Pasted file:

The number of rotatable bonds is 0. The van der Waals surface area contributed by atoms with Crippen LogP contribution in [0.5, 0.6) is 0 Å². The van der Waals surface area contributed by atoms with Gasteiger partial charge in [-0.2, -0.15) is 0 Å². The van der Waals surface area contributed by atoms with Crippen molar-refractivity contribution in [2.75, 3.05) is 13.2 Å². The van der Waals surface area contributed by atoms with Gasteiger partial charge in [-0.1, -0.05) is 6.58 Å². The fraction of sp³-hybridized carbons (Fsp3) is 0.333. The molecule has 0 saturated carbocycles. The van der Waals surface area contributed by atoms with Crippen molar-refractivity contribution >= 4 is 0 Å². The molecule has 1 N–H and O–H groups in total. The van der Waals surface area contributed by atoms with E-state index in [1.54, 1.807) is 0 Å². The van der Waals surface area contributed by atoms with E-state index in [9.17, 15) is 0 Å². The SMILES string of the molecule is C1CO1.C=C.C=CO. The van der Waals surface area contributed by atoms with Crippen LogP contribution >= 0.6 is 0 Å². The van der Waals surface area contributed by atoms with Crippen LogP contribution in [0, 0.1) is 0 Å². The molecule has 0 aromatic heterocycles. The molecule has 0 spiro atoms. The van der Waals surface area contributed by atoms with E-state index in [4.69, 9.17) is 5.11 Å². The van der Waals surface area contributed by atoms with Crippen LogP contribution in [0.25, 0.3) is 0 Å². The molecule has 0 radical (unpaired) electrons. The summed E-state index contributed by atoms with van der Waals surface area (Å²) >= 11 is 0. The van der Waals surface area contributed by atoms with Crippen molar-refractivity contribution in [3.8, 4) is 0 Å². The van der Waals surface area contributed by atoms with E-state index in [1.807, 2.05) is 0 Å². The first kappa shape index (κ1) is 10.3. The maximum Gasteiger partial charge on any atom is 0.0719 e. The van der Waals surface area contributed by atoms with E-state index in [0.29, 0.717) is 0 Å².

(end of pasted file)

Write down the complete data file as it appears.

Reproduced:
The number of rotatable bonds is 0. The van der Waals surface area contributed by atoms with Crippen LogP contribution in [0.5, 0.6) is 0 Å². The van der Waals surface area contributed by atoms with Gasteiger partial charge in [-0.2, -0.15) is 0 Å². The van der Waals surface area contributed by atoms with Crippen molar-refractivity contribution in [2.75, 3.05) is 13.2 Å². The van der Waals surface area contributed by atoms with Gasteiger partial charge in [-0.1, -0.05) is 6.58 Å². The fraction of sp³-hybridized carbons (Fsp3) is 0.333. The molecule has 0 saturated carbocycles. The van der Waals surface area contributed by atoms with Crippen molar-refractivity contribution >= 4 is 0 Å². The molecule has 1 N–H and O–H groups in total. The van der Waals surface area contributed by atoms with E-state index in [1.54, 1.807) is 0 Å². The van der Waals surface area contributed by atoms with E-state index in [9.17, 15) is 0 Å². The SMILES string of the molecule is C1CO1.C=C.C=CO. The van der Waals surface area contributed by atoms with Crippen LogP contribution >= 0.6 is 0 Å². The van der Waals surface area contributed by atoms with Crippen LogP contribution in [0, 0.1) is 0 Å². The molecule has 0 aromatic heterocycles. The molecule has 0 spiro atoms. The van der Waals surface area contributed by atoms with E-state index in [4.69, 9.17) is 5.11 Å². The van der Waals surface area contributed by atoms with Crippen LogP contribution in [0.25, 0.3) is 0 Å². The molecule has 0 radical (unpaired) electrons. The summed E-state index contributed by atoms with van der Waals surface area (Å²) >= 11 is 0. The van der Waals surface area contributed by atoms with Crippen molar-refractivity contribution in [3.8, 4) is 0 Å². The van der Waals surface area contributed by atoms with E-state index in [1.807, 2.05) is 0 Å². The first kappa shape index (κ1) is 10.3. The maximum Gasteiger partial charge on any atom is 0.0719 e. The van der Waals surface area contributed by atoms with E-state index in [0.29, 0.717) is 0 Å².